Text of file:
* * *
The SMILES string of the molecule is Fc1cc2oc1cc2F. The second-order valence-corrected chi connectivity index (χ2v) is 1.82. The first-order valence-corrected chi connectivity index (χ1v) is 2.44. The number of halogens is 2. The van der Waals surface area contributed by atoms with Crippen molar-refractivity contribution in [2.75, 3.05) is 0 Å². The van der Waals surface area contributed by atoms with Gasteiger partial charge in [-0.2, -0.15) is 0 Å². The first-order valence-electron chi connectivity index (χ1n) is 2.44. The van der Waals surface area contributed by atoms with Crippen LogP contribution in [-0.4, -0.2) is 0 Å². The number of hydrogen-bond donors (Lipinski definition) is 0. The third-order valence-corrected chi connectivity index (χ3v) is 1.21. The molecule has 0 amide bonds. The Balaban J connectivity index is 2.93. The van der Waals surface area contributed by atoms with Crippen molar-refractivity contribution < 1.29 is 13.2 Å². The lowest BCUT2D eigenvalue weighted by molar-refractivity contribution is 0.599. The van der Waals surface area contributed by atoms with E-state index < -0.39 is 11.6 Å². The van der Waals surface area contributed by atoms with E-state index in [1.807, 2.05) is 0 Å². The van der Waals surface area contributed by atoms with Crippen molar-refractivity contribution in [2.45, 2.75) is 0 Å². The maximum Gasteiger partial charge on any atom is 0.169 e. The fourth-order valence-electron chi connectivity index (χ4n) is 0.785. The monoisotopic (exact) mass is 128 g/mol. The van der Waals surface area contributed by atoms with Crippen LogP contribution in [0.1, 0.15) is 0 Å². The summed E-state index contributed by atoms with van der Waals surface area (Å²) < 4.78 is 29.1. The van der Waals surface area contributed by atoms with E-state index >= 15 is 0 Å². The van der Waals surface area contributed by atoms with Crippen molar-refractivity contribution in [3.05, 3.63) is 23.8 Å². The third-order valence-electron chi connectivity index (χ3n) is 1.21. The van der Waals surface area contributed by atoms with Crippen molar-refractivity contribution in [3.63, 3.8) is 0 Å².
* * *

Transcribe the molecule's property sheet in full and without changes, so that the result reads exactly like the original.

The SMILES string of the molecule is Fc1cc2oc1cc2F. The second-order valence-corrected chi connectivity index (χ2v) is 1.82. The first-order valence-corrected chi connectivity index (χ1v) is 2.44. The number of halogens is 2. The van der Waals surface area contributed by atoms with Crippen molar-refractivity contribution in [2.75, 3.05) is 0 Å². The van der Waals surface area contributed by atoms with Gasteiger partial charge in [-0.2, -0.15) is 0 Å². The first-order valence-electron chi connectivity index (χ1n) is 2.44. The van der Waals surface area contributed by atoms with Crippen LogP contribution in [-0.4, -0.2) is 0 Å². The number of hydrogen-bond donors (Lipinski definition) is 0. The third-order valence-corrected chi connectivity index (χ3v) is 1.21. The molecule has 0 amide bonds. The Balaban J connectivity index is 2.93. The van der Waals surface area contributed by atoms with Crippen molar-refractivity contribution < 1.29 is 13.2 Å². The lowest BCUT2D eigenvalue weighted by molar-refractivity contribution is 0.599. The van der Waals surface area contributed by atoms with E-state index < -0.39 is 11.6 Å². The van der Waals surface area contributed by atoms with E-state index in [1.807, 2.05) is 0 Å². The van der Waals surface area contributed by atoms with Crippen molar-refractivity contribution in [2.45, 2.75) is 0 Å². The maximum Gasteiger partial charge on any atom is 0.169 e. The fourth-order valence-electron chi connectivity index (χ4n) is 0.785. The monoisotopic (exact) mass is 128 g/mol. The van der Waals surface area contributed by atoms with Crippen LogP contribution in [0.1, 0.15) is 0 Å². The summed E-state index contributed by atoms with van der Waals surface area (Å²) < 4.78 is 29.1. The van der Waals surface area contributed by atoms with E-state index >= 15 is 0 Å². The van der Waals surface area contributed by atoms with Crippen molar-refractivity contribution in [3.05, 3.63) is 23.8 Å². The third-order valence-electron chi connectivity index (χ3n) is 1.21. The van der Waals surface area contributed by atoms with Crippen molar-refractivity contribution in [3.63, 3.8) is 0 Å².